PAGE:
10" cast-iron skillet or 3-qt. casserole = 12 ex.-large eggs, 1 cup cream, 6 cups filling*
8" cast-iron skillet or 2-qt. casserole = 9 ex.-large eggs, 3/4 cup cream 4 1/2 cups filling*
6" cast-iron skillet or 1 1/2-qt. casserole = 6 ex.-large eggs, 1/2 cup cream 3 cups filling*
*I don't include grated melting cheese (American, cheddar, gruyère, fontina or mozzarella) or crispy-fried bacon bits in the filling total because neither adds a lot of overall volume. Add 1 cup, 3/4 cup or 1/2 cup cheese, &/or, 1/2 cup, 1/4 cup or 2 tablespoons bacon bits.
Bake @ 325º: 6" skillet/20 min.; 8" skillet/25 min.; 10" skillet/30 min.
Add 6-8 minutes extra baking time for any frittata baked in a casserole dish. Why? A frittata started in the skillet is hot -- a frittata assembled in the casserole is not.
Tips from Mel: You can substitute half and half or whole milk, but anything less than full-fat dairy renders a rubbery rather than an unctuous frittata. The worst mistake to make is to overbake a frittata. If it's deep-golden on top, it's over-cooked in the center. It should light in color and barely set, so, be sure to check it often during the cooking process. Season your filling ingredients appropriately when sautéing them, to taste, with salt, pepper and/or herbs or spices. The same goes for the egg mixture: whisk in the salt and pepper before pouring it into the skillet or casserole. Adding cheese? Choose one with a good melting quality. Aged cheeses, like Parmesan or Pecorino, which add sharp, salty flavor, don't melt great, but work nicely grated over the top of the finished frittata. Never stir the frittata after the egg mixture has been added.
For three sizes of my Italian Sausage, Peppers 'n Onion Frittata:
1, 3/4 or 1/2 cup diced onion
3, 2 1/4 or 1 1/2 cups diced, cooked vegetables or a combination of vegetables, your choice (Note: I'm using green bell pepper, red bell pepper and mushrooms today.)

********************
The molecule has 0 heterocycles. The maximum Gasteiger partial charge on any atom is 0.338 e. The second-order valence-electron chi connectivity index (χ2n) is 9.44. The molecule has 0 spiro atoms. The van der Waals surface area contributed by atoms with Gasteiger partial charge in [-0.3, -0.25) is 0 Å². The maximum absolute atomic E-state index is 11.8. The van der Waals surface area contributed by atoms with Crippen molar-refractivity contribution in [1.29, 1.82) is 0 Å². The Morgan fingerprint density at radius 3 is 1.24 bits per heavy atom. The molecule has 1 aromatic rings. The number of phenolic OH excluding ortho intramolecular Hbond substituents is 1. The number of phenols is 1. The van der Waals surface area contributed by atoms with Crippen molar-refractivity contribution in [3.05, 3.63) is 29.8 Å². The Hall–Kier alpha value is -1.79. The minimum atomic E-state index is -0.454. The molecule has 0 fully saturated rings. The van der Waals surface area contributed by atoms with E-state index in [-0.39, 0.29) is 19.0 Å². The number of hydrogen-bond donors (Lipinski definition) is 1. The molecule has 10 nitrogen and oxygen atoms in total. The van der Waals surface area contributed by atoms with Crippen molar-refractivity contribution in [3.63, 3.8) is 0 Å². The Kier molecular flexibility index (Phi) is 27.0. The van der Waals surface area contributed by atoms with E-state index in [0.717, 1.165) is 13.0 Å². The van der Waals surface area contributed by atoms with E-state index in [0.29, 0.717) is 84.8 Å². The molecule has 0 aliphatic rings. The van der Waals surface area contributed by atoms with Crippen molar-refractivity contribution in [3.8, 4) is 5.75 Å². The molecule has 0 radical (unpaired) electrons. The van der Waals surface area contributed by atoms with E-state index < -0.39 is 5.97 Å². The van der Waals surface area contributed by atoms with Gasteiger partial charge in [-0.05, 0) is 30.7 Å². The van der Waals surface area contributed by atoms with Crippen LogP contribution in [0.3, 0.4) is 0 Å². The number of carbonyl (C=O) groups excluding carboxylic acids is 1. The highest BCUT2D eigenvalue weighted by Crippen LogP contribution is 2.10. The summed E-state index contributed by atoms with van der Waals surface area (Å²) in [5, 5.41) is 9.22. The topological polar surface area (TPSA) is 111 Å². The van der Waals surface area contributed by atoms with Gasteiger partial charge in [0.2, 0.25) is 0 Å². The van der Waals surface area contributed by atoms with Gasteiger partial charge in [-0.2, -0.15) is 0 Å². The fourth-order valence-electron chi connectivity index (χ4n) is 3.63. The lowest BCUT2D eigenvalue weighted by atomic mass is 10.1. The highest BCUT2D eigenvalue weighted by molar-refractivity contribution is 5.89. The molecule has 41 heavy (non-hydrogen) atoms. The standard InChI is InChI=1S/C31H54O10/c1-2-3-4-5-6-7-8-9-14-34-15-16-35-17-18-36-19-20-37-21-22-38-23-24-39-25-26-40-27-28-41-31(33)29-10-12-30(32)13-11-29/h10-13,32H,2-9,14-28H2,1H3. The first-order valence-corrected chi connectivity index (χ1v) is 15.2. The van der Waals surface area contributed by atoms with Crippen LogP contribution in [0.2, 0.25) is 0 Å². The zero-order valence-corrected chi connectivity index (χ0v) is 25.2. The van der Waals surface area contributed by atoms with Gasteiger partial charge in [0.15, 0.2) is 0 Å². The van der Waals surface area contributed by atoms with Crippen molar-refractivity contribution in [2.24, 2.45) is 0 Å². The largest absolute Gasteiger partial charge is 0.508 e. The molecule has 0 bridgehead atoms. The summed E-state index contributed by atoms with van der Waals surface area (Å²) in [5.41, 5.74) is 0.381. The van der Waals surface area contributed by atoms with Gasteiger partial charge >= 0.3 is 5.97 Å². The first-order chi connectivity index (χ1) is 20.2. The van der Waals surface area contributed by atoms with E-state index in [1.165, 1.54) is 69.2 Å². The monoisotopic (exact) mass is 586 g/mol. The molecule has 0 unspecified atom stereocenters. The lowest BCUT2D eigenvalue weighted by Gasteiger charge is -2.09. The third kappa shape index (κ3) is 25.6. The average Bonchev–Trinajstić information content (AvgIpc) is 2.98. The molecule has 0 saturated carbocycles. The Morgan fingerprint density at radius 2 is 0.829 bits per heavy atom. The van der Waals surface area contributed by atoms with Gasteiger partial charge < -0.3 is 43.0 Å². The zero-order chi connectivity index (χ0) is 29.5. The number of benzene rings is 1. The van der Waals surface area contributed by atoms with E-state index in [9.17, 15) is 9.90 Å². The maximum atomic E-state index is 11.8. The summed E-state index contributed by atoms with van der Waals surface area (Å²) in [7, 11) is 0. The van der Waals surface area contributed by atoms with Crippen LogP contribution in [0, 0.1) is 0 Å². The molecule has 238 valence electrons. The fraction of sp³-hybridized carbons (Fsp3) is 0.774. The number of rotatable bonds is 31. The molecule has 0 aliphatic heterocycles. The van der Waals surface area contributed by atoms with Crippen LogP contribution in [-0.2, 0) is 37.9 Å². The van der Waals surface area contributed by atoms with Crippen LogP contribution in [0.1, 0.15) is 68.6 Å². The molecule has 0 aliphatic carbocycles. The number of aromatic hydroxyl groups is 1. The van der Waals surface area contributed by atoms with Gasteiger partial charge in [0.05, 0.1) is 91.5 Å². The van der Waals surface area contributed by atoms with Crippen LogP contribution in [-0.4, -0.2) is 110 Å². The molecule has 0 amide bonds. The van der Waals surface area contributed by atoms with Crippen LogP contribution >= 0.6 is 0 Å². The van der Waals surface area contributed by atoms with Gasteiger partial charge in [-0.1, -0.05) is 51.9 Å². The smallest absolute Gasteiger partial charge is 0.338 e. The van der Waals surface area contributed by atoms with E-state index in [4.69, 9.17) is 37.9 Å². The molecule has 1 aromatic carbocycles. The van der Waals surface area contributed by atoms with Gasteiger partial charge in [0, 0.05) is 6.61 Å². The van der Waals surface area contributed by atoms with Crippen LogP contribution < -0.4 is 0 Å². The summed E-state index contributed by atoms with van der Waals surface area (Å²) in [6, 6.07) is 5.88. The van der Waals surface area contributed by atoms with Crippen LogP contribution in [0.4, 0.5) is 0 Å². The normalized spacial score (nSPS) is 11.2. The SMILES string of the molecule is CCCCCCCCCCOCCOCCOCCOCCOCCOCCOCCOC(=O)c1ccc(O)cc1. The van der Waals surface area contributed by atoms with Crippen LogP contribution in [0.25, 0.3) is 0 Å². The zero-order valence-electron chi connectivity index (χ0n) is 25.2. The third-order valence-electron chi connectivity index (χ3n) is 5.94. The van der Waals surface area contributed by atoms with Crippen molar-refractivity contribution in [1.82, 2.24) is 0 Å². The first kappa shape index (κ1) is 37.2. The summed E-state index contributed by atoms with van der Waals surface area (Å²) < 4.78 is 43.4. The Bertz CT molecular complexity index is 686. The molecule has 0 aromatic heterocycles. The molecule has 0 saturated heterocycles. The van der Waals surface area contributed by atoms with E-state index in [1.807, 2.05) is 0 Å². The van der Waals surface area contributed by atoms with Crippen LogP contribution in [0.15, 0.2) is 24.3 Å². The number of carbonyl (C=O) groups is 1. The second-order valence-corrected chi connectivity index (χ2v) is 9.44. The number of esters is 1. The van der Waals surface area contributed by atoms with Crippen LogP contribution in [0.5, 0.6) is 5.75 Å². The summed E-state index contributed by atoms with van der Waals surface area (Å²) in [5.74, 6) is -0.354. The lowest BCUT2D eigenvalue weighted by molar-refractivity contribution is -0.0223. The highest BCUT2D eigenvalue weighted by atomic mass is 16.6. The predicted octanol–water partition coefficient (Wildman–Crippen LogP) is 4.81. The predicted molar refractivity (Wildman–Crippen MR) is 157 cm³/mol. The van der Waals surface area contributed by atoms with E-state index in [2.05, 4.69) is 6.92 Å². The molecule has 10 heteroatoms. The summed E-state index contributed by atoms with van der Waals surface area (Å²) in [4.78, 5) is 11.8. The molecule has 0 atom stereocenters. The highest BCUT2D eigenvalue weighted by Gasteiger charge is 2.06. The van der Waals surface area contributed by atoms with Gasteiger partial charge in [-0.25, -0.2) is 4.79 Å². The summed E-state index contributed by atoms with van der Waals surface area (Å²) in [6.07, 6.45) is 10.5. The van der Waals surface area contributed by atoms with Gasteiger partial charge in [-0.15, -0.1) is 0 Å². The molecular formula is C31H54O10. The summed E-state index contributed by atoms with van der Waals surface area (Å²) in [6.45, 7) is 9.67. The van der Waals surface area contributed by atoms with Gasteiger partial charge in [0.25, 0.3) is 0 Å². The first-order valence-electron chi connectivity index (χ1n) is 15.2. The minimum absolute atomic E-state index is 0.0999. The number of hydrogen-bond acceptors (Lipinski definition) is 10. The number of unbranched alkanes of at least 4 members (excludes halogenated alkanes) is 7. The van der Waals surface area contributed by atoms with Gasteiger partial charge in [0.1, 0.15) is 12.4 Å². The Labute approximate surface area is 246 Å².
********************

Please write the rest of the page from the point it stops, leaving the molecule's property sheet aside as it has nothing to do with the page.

sea salt and coarsely-ground black pepper, for lightly seasoning vegetables
1, 3/4 or 1/2 cup grated melting cheese (Note: I'm using yellow cheddar today.)
12, 9 or 6 extra-large eggs
1, 3/4 or 1/2 cup cream
3/4, 1/2, 1/4 teaspoon sea salt and coarsely-ground black pepper, for seasoning egg mixture
diced grape tomatoes, for garnishing frittata
minced parsley, for ganishing frittata
finely-grated Parmigiano-Reggiano cheese, for garnishing frittata
~Step 2. Place the sausage in an appropriately sized skillet over medium-high heat. Sauté, using the side of a spatula to break the meat into small bits and pieces, until cooked through, about 6 minutes. Turn the heat off. Using a large slotted spoon, transfer the sausage from the skillet to a paper-towel-lined plate to drain, allowing the flavorful drippings to remain in skillet.
~Step 3. Adjust heat on stovetop to medium. Add the onion, bell peppers and mushrooms. Lightly season with salt and pepper. Using the spatula to stir almost constantly, sauté until vegetables have lost about half of their volume and are just starting to show signs of browning (which means they are becoming very flavorful), about 6 minutes. Adjust heat to low. Add and stir in the sausage, then sprinkle the grated cheese over the top.
~ Step 4. Drizzle in egg mixture and allow to cook on low for 2 minutes. Do not stir. Place in 325° oven to bake, until puffy and very lightly brown, about 20 minutes for a 6" skillet, 25 minutes for an 8" skillet and 30 minutes in a 12" skillet.
Inverted or not, cool in skillet about 15 minutes prior to slicing:
For those Times When You Just Gotta Frittata: Recipe yields instructions to make 3 sizes of frittata. In frittata language, each egg used = 1 serving. In my kitchen: 12 egg frittata = 10-12 servings. 9 egg frittata = 6-8 servings. 6 egg frittata = 4-6 servings.
Special Equipment List: cutting board; chef's knife; hand-held box grater; 2-cup measuring container; old-fashioned hand-crank egg beater (optional); appropriately sized oven-safe skillet or casserole of choice; spatula; large slotted spoon; paper towels
Cook's Note: For a variation on the today's eggy theme, one of my family's favorite dinners is my recipe for ~ An End of Winter Ricotta & Spinach 'Pizza' Quiche ~. You can find the recipe by clicking into Categories 2, 3, 12, 14, 19 or 20.
"We are all in this food world together." ~ Melanie Preschutti
(Recipe, Commentary and Photos courtesy of Melanie's Kitchen/Copyright 2017)